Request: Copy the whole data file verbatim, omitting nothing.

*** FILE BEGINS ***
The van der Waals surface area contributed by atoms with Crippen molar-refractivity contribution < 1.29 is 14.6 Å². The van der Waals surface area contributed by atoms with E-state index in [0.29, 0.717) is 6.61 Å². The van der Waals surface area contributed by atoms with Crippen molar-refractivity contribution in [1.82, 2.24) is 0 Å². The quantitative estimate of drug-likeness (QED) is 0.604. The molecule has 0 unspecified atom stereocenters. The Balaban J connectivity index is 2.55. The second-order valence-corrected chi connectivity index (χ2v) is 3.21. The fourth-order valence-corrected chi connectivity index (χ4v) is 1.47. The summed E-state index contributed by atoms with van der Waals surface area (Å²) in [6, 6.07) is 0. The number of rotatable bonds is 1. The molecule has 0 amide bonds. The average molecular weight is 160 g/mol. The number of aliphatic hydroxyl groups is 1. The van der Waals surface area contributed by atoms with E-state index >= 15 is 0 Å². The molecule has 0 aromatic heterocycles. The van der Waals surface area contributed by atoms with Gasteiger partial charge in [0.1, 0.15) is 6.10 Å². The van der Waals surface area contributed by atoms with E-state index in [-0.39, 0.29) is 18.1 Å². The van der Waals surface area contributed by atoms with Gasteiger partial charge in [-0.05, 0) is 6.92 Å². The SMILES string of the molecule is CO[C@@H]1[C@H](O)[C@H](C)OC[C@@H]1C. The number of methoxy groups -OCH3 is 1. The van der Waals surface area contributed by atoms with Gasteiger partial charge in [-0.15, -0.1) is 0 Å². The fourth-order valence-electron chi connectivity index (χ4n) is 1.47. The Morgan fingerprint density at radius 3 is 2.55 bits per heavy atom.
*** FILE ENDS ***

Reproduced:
The van der Waals surface area contributed by atoms with Crippen molar-refractivity contribution < 1.29 is 14.6 Å². The van der Waals surface area contributed by atoms with E-state index in [0.29, 0.717) is 6.61 Å². The van der Waals surface area contributed by atoms with Crippen molar-refractivity contribution in [1.82, 2.24) is 0 Å². The quantitative estimate of drug-likeness (QED) is 0.604. The molecule has 0 unspecified atom stereocenters. The Balaban J connectivity index is 2.55. The second-order valence-corrected chi connectivity index (χ2v) is 3.21. The fourth-order valence-corrected chi connectivity index (χ4v) is 1.47. The summed E-state index contributed by atoms with van der Waals surface area (Å²) in [6, 6.07) is 0. The number of rotatable bonds is 1. The molecule has 0 amide bonds. The average molecular weight is 160 g/mol. The number of aliphatic hydroxyl groups is 1. The van der Waals surface area contributed by atoms with E-state index >= 15 is 0 Å². The molecule has 0 aromatic heterocycles. The van der Waals surface area contributed by atoms with Gasteiger partial charge in [0.1, 0.15) is 6.10 Å². The van der Waals surface area contributed by atoms with E-state index in [-0.39, 0.29) is 18.1 Å². The van der Waals surface area contributed by atoms with Gasteiger partial charge in [-0.05, 0) is 6.92 Å². The SMILES string of the molecule is CO[C@@H]1[C@H](O)[C@H](C)OC[C@@H]1C. The number of methoxy groups -OCH3 is 1. The van der Waals surface area contributed by atoms with Gasteiger partial charge in [-0.15, -0.1) is 0 Å². The fourth-order valence-electron chi connectivity index (χ4n) is 1.47. The Morgan fingerprint density at radius 3 is 2.55 bits per heavy atom.